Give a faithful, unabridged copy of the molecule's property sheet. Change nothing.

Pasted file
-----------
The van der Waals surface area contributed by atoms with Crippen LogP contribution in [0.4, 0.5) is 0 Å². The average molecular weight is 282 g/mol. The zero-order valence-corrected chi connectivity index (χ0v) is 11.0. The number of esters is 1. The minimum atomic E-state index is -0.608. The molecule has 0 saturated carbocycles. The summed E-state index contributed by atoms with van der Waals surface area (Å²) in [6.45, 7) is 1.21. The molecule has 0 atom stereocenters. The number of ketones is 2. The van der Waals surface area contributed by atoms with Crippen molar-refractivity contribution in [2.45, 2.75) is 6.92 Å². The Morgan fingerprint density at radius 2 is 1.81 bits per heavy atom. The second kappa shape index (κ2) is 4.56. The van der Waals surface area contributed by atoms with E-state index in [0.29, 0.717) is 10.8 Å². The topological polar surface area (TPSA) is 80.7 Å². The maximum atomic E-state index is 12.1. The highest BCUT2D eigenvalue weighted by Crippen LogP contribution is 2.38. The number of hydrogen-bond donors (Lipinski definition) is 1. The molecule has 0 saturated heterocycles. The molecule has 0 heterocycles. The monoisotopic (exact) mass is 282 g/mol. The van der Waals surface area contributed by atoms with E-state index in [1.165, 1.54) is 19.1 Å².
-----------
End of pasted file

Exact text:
The van der Waals surface area contributed by atoms with Crippen LogP contribution in [0.4, 0.5) is 0 Å². The average molecular weight is 282 g/mol. The zero-order valence-corrected chi connectivity index (χ0v) is 11.0. The number of esters is 1. The minimum atomic E-state index is -0.608. The molecule has 0 saturated carbocycles. The summed E-state index contributed by atoms with van der Waals surface area (Å²) in [6.45, 7) is 1.21. The molecule has 0 atom stereocenters. The number of ketones is 2. The van der Waals surface area contributed by atoms with Crippen molar-refractivity contribution in [2.45, 2.75) is 6.92 Å². The Morgan fingerprint density at radius 2 is 1.81 bits per heavy atom. The second kappa shape index (κ2) is 4.56. The van der Waals surface area contributed by atoms with E-state index in [0.29, 0.717) is 10.8 Å². The topological polar surface area (TPSA) is 80.7 Å². The maximum atomic E-state index is 12.1. The highest BCUT2D eigenvalue weighted by Crippen LogP contribution is 2.38. The number of hydrogen-bond donors (Lipinski definition) is 1. The molecule has 0 saturated heterocycles. The molecule has 0 heterocycles. The monoisotopic (exact) mass is 282 g/mol. The van der Waals surface area contributed by atoms with E-state index in [1.165, 1.54) is 19.1 Å².